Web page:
November 2, 2020|By Stacia Turner

Strengthening Conservation and Community Advocacy Through Parks During COVID-19

The Conservation Fund’s Parks with Purpose program helps build capacity for community leaders and grassroots organizations in socially and environmentally sensitive urban areas to become empowered voices to make decisions about greenspaces and natural resources in their communities. Parks with Purpose also works to diversify who is represented in the field of conservation leadership.

Stacia Turner serves as Urban Conservation Project Manager on the Parks with Purpose team, and she has a personal passion for community organizing and advocacy work. We asked her to tell us more about her work during these uncertain times.

What does a typical day or week look like for you?

Parks with Purpose is a mix of a program, a capacity building entity, and a funder, and this variety means that no days or weeks are the same. One thing I do weekly is lead many collaborative calls with our city project partners. Another of my consistent jobs is to “rally the troops” internally to make sure that all projects are moving along as smoothly as possible. My weeks are a mix of many phone calls and person-to-person interaction with our community leaders to better know how we can support them and broadcast the important work they are doing. We want to make their work easier and more fluid and also contribute to them growing important skillsets.

11 2 20 CHERYOUTHHike PeerExchange2019 PhotoCred KelsiEcclesRaleigh nature walk led by Neighborhood Ecology Corps youth at 2019 Peer Exchange. Photo by Kelsi Eccles.

 

How have COVID-19 restrictions impacted your ability to work with communities?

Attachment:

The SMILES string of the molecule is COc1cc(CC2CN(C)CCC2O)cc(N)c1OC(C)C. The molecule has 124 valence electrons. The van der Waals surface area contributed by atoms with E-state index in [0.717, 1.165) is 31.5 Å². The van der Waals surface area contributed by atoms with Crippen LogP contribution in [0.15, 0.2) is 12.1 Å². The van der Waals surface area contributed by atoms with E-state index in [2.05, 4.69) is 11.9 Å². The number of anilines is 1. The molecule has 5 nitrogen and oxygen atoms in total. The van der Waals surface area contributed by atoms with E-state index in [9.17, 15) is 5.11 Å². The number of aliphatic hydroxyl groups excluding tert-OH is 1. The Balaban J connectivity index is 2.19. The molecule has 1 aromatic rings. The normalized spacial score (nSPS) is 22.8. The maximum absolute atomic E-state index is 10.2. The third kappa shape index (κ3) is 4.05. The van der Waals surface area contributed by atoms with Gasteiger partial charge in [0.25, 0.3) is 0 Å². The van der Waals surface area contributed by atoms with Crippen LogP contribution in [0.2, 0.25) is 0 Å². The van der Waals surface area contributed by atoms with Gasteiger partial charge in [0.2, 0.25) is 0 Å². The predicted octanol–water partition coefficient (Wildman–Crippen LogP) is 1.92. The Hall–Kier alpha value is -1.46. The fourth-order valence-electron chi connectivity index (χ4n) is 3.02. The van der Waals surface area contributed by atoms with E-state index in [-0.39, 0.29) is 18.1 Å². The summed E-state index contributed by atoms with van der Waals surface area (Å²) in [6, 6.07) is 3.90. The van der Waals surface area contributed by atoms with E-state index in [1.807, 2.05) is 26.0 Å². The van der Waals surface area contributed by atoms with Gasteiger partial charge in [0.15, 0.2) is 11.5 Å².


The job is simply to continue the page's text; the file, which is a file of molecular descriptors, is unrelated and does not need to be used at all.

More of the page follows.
We are in a better groove now, but it has been challenging, because a large part of our work was typically done through in-person meetings. When we work with the Southeast region’s most vulnerable communities, the reality of the digital divide is apparent. We have been encouraging our partners to consider who might be missing from the conversation now that we are doing everything digitally. We also help communities with limited or no internet access obtain the technology resources they need to stay engaged through virtual communication. We have received COVID-19 relief from one of our main funders and we were able to redistribute resources such as tablets and Zoom subscriptions to many of our lead grassroots partners and community members.

We have been challenged with answering the question of how to keep people engaged considering COVID-19 and also civil unrest. Green spaces are more important than ever before, because they contribute to our mental and physical health and well-being. How do you address the needs of the community when there are ongoing questions about how to do that safely?